Inside Pulse 12

Miniature Review: Dragons Don’t Share (Reaper Bones)

Dragon’s Don’t Share
Publisher: Reaper Miniatures
Cost: $74.95 ($35 to Kickstarter Backers)
Release Date: 03/16/15 (Feburary 2015 for Kickstarter backers)
Get it here: Reaper Miniatures

Reaper Bones and their related Kickstarters are by far the best in miniatures today. You get a ton of pieces for a fraction of what they would otherwise cost and although the Bones material isn’t as detailed as Metal or resin, the pieces still look fabulous painted. You don’t even need to prime them! Of course, like many gamers who participated in Reaper Bones I, I still had many figures when Reaper Bones II came out. Now, with the third Kickstarter about to hit on Tuesday June 7th, I still have many figures from both previous Kickstarters to purchase. In fact, even though I was one of the first backers of Reaper Bones II and got all of my figures back in February (Here is a link to the unboxing), Dragon’s Don’t Share is the first piece from that Kickstarter I’ve actually had a chance to paint. That’s because I was mostly doing Batman Miniature Game pieces from February through May (along with a Heldrake for 40K). June however, was devoted to nothing but Dragon’s Don’t Share This collection, which consists of four scenery pieces, five 28mm scale adventurers and one multi-part dragon kit costs nearly twice as much as it did during the Kickstarter. After painting the piece though, I have to admit, I would happily have paid the retail price because this thing is awesome. Let’s take a look at the now painted set and show you how big of a bang you get for your buck. As always a warning that I am far from a professional painter, nor am I a skilled photographer. I will not win any Golden Demon awards for my paint jobs, but it’s something that relaxes me and it’s fun to see the end result. Hopefully you will enjoy it too.


First up, let’s take a look at the completed product from multiple sides, including a top down view so you can see how all the pieces fit together.

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Here is a top down view of the scenery pieces without any of the figures in it to give you a better view of the pieces and again, how things fit together.

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Here are some shots of each of the scenery pieces on their own.

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Now let’s take a look at each of the figures separately. First up is the dragon on his base. Unlike the other figures in the set, the dragon is unable to stand on its own. This piece of scenery is its base. The dragon is done in purple and bronze and while this is very untraditional colors for a dragon in most fantasy games, especially D&D, I actually did paint the dragon in these colours as an homage to a famous Wyrm. Do you know who it is?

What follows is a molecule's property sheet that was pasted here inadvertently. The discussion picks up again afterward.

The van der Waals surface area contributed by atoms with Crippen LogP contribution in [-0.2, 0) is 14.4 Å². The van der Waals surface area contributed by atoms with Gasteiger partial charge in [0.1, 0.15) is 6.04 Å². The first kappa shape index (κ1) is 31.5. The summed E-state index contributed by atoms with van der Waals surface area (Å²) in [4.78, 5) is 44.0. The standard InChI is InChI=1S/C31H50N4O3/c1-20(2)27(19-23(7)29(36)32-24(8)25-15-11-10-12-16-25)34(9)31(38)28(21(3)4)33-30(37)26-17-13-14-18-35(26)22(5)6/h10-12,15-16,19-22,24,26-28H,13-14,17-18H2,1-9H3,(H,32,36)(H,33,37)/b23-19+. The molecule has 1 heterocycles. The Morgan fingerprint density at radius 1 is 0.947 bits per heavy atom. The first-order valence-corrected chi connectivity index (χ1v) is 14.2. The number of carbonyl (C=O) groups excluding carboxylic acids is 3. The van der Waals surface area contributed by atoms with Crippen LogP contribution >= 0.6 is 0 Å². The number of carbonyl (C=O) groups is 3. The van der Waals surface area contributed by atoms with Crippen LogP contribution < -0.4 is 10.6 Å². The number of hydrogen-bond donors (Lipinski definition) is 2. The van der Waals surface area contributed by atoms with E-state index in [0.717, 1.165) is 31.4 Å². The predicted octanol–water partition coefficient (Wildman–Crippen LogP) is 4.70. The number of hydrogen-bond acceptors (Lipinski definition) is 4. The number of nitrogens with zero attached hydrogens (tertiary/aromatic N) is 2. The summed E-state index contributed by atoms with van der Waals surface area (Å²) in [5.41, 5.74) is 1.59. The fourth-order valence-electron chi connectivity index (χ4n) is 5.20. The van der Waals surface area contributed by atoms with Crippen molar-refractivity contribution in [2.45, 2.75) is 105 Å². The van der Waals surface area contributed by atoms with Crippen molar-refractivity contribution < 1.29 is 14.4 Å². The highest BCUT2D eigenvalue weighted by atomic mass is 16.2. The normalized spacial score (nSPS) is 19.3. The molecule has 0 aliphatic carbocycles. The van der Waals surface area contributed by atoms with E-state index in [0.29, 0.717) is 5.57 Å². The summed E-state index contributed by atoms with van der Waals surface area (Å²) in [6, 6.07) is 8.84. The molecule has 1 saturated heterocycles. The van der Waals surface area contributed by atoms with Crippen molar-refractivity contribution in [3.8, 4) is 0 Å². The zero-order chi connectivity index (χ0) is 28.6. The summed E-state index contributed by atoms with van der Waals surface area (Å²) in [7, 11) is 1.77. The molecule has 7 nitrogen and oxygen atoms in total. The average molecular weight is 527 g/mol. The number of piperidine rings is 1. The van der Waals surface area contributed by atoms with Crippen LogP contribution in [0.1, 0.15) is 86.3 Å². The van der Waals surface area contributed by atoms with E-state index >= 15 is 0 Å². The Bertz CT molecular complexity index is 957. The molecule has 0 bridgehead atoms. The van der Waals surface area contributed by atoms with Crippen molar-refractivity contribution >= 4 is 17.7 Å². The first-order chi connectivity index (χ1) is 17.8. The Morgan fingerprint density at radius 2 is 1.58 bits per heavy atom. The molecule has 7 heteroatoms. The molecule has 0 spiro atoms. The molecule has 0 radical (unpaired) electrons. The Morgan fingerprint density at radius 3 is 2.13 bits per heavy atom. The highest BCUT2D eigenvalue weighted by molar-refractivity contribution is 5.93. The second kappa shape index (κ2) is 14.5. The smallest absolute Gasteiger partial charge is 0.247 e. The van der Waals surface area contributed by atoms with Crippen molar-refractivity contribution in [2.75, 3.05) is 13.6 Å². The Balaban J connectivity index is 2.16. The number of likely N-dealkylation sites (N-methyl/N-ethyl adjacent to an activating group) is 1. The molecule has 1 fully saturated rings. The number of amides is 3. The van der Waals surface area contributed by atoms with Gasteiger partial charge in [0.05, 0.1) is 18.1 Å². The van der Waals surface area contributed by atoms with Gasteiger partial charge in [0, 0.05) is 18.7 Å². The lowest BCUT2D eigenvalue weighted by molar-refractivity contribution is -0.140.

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For size comparison, here is a shot of the Dragon with the big Cthulhu figure from Reaper Bones 1 and a Heldrake from Warhammer 40K. This guy is big!

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Now for shots of all five adventures together. There’s a male Elven Ranger, a male Human Knight, a female human mage, a male Dwarven cleric and a human or halfling female rogue. I’m not sure the race on the last one. Halfling seems appropriate as she even has a Kender topknot. As you can see, there is a LOT of detail on these – especially for Bones pieces.

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The elf was the first figure I painted of the five adventurers. I used typical eleven colors for him. I love that his bow is made out of bone.

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The mage was the second figure I painted and I had never done a woman with blonde hair or anyone with white as their primary outfit colour, so this was a lot of fun to do. I really like how she came out.

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The rogue was the third character I painted and I kept her to mostly dark colours since she’s a thief. You can’t very well engage in espionage or hide in shadows when you’re wearing bright colours, am I right?

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Next up is the dwarf. I tried to paint him in dull colors and also metallic, because you know – dwarf stereotypes. I sound like a metahuman racist.

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Finally we have the last piece that I painted in this set – the human warrior. This was my least favorite piece in the set, but also one of my least favorite pieces to paint across the board. This piece shows the one problem with regular 28-35mm Bones figures. they’re all one piece instead of separate pieces like the metal versions. This means they are harder to paint because of angles and piece locations. In this case, the warrior’s shield made painting his face (and other bits) a veritable nightmare for me. Bones are a very spongey plastic so I couldn’t just bend the arm as it would always return to the starting position. Had this been a metal figure I would have glued the shield arm on after having painted the rest of the figure and it would have been so much easier to deal with. Still, this is my only real complaint about an otherwise fantastic set of figures.

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So there you go. The full Dragon’s Don’t Share set. This is my favorite piece out of both Bones Kickstarters. I spent a whole month working on it and it was well worth the time and effort. I love how it turned out, especially the dragon. Remember, the next Reaper Bones Kickstarter is this Thursday, June 7th at 11am, so we’ll all have to see what pieces are up for sale this time. Can Reaper possibly top this boxed set? I don’t know, but it will be fun to see if they can.

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